The PI-CDSS has been revised and updated twice over a period of three years, with an addition of 26 treatment modalities (25%) into the current rule sets to meet the local challenges in better managing unstageable, mixed wound bed or epithelized wounds, and/or exudative pressure ulcers. The instructions were revised to be more directive after gathering feedbacks for improvements from ground nurses. One example is that when the source data from the rule service did not match those in the PI-CDSS, the instructions given was changed from “Unlikely to occur. Please re-stage.” to “Invalid entry. Please consider unstageable.”. Another example is that when wounds with depths greater than one centimeter were encountered, instruction was given to use the third treatment option. The updates and the revisions made to the PI-CDSS (authoring, validation, and functional testing of the PI-CDSS and interface to the WMS) respectively took three and five hours by the Rule writer alone. This saved the manpower cost and time in engaging an Application architect. These revisions and updates were immediately deployed to the WMS UI system; and within one minute, it was available as a production system for clinical use.
An iterative and incremental development for a comprehensive CDSS is adopted, which could support knowledge-based reasoning for chronic-wound management [10,20]. The study project started with the construct of only the PI-CDSS. Subsequently, the CDSSs for diabetic ulcer, arterial ischemic ulcer, venous ulcer, vasculitis, and unknown leg ulcer were built using the same engineering approaches. Moreover, after the deployment of the PI-CDSS, the team constantly assessed the systems for usability related to wound management and practice. Over the past years, through continuous improvements, multiple enhancements were made to the WMS and the PI-CDSS to facilitate greater utilization and increase system capabilities to support incumbent changing needs. The WMS was enhanced with a billing module that would automatically compute the costs of dressings used from the knowledge-base, and interface directly to System Administration Program (Patient Administration and Billing System) upon activation, a monitoring dashboard for tracking dressing change and wound progression, and a separate console that allowed specified context driven documentation.

3. Discussion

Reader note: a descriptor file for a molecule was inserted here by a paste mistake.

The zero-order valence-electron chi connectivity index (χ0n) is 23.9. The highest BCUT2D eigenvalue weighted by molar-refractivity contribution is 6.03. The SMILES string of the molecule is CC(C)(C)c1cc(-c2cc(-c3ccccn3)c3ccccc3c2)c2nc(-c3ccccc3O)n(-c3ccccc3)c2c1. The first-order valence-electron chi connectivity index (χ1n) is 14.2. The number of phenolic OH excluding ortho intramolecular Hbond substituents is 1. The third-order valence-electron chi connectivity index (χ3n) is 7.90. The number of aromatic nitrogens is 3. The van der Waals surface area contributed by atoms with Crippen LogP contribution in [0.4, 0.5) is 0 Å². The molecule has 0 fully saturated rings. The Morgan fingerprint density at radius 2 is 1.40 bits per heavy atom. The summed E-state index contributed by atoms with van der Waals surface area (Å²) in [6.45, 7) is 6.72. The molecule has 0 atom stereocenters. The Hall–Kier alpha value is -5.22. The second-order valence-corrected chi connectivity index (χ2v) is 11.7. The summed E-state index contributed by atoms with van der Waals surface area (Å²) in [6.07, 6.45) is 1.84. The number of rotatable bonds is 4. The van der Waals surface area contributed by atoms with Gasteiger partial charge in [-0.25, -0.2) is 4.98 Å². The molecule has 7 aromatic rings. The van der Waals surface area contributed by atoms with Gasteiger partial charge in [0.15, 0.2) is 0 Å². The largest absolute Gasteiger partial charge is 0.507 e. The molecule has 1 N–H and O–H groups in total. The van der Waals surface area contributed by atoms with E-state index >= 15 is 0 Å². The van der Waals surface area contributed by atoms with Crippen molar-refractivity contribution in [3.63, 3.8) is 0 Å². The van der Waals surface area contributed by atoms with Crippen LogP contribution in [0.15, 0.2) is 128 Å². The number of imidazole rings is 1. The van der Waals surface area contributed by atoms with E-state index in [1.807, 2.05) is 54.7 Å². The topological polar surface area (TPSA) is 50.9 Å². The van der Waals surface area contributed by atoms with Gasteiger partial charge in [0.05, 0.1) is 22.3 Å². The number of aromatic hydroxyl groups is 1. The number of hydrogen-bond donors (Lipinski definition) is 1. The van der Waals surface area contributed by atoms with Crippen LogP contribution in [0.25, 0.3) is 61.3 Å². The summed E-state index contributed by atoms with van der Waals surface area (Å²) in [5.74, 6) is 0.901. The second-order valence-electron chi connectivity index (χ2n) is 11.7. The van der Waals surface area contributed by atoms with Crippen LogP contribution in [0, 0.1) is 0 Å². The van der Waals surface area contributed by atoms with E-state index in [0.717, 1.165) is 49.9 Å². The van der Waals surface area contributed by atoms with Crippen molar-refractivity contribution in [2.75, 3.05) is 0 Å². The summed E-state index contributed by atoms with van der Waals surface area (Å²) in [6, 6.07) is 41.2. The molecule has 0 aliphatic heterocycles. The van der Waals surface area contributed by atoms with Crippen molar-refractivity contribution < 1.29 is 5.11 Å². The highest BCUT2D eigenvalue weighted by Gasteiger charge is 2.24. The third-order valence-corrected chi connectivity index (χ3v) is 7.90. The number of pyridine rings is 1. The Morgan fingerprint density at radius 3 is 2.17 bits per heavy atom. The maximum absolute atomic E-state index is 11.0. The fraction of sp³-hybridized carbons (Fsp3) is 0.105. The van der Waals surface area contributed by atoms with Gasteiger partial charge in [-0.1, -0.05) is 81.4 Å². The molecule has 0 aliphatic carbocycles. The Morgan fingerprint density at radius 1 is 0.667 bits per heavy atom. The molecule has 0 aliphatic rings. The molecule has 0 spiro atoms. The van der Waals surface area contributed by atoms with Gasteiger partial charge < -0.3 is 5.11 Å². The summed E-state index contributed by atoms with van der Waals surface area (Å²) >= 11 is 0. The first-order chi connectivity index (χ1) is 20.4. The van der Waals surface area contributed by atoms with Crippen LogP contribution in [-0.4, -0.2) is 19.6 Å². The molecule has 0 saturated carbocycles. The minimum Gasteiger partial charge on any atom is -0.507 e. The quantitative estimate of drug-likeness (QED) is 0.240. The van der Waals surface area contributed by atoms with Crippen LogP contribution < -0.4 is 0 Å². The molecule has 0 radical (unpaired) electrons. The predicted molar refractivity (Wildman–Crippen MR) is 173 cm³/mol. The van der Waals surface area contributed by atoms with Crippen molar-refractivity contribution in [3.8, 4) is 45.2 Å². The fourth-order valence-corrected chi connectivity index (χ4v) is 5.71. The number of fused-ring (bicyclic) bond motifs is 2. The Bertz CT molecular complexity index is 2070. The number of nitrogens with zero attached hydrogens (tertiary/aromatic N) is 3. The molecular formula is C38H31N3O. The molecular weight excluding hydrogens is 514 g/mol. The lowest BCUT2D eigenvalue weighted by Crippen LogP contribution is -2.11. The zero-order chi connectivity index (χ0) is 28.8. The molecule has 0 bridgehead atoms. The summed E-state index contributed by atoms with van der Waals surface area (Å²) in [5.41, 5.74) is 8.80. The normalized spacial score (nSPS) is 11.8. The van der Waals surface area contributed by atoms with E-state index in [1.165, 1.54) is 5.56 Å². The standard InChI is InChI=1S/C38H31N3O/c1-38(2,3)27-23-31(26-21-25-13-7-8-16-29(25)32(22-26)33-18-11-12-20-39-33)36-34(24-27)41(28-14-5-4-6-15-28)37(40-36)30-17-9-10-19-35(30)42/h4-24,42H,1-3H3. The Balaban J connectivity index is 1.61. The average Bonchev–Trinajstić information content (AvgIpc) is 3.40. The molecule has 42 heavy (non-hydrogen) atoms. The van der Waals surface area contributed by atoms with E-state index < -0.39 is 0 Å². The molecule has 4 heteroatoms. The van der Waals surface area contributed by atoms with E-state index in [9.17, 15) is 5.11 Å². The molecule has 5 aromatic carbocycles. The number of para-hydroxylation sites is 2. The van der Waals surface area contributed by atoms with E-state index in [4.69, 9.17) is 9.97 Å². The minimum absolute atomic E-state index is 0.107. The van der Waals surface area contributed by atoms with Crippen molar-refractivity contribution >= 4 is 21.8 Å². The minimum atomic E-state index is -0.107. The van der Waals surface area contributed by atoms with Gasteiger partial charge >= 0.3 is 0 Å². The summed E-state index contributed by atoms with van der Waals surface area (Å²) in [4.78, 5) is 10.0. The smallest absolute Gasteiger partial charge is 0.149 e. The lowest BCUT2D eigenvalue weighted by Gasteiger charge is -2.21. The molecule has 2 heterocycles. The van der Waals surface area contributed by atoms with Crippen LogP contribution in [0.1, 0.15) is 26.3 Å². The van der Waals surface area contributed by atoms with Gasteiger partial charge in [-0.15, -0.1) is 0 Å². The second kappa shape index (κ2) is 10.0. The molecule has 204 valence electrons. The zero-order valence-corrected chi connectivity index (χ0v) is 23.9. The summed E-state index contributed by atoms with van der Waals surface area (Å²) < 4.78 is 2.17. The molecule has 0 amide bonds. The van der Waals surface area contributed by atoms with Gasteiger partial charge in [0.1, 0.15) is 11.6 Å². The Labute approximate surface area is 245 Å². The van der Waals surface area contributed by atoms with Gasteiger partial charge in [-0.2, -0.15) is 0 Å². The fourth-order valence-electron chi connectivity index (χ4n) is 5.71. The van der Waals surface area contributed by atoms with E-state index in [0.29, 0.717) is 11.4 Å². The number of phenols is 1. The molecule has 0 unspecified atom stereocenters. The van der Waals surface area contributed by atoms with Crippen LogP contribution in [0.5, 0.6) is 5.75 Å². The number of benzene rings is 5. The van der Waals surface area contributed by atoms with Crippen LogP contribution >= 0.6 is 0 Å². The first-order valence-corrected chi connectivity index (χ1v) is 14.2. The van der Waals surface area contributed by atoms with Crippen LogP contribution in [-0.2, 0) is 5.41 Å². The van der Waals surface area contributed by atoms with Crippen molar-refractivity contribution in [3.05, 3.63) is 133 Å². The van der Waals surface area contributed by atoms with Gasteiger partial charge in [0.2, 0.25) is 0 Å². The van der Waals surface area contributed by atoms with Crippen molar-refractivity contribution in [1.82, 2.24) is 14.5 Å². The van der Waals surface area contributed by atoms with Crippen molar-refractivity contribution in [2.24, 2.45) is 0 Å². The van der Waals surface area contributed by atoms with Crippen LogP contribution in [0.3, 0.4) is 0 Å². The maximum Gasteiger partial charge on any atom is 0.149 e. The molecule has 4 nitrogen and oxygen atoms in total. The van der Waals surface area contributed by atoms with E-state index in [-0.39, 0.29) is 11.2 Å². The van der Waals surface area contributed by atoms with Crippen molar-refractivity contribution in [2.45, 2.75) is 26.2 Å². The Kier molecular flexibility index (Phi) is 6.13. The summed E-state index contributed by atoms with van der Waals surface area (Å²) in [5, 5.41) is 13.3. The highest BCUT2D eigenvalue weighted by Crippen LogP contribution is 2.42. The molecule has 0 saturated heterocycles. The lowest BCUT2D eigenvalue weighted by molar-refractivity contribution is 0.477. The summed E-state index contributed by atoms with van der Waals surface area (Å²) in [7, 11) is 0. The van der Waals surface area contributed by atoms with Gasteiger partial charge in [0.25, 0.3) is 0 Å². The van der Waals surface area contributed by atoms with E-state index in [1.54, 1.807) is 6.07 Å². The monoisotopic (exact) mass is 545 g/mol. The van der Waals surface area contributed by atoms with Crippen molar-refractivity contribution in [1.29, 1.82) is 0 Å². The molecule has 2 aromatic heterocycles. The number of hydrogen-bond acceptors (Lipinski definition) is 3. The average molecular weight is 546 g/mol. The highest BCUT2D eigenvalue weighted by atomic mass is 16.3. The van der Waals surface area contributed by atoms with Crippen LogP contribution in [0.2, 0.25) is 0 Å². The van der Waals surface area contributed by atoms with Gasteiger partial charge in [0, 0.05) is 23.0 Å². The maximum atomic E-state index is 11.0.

We have developed a PI-CDSS that serves as the point-of-reference for pressure injury (PI) treatment and established a standardized PI-treatment protocol. The evidence-adaptive knowledge-base within the PI-CDSS assists nurses in making evidence-based decisions, as it generates patient-specific treatments based on data input from the WMS. During development, the combination of the decision-making concepts of nurses and domain expert knowledge in wound management facilitated the mapping of the decision matrices [4]. In addition, the consideration of the clinical workflow surrounding the use of PI-CDSS promoted its deployment. As Weiner, Lewis, and Linnan [12] alluded, the use of organization theory to smooth the implementation of system is a gestalt based on users’ shared information, and the experiences with the organization’s implementation of policies and practices. Incorporating the development of the PI-CDSS with organizational functions will help to not only achieve a strong fit, or at least reasonable compatibility, but also foster targeted employees’ acceptance of and involvement in the program [12]. The key success factor of the PI-CDSS lies in the modeling of the knowledge base reasoning engine using a separate decision logic and administrative functions. This unique feature of the BA has removed the need for repetitive validations between the Application architect and the Rule writer when authoring the rule sets for the construct of the PI-CDSS. The graphical representation by BA with rule sets in a decision table has made it intuitive for the Rule writer to validate the prediction of the recommendations; hence, less data cleaning is required. The limitations of most CDSS overlooked by most studies is their lack of flexibility to provide quick updates tailoring to new knowledge in decision matrices [3,4,21]. The use of the RMA for the decision logic has overcome this fundamental limitation. This dynamic RMA makes the maintenance and updating of protocols easy, but also provides for the rapid and cost-effective incorporation of the newest possible evidence into the PI-CDSS. Such updating of knowledge is essential, given the constant changes in evidence-based practices. It is purported that the best solution to a successful CDSS is one with an in-house knowledge-management process [3,4]. The flexibility allows the Rule writer of the institutional site to author or update the rule sets in a timely and quick manner, as it bypasses the traditional enhancement system cycle using an Application architect. It also ensures the integrity and accuracy of the algorithm construct, as the Rule writer is the most familiar with the clinical-decision flows. This dual-sharing programming model allows for the quick framing of the algorithm and validation of the rule-making decision matrix.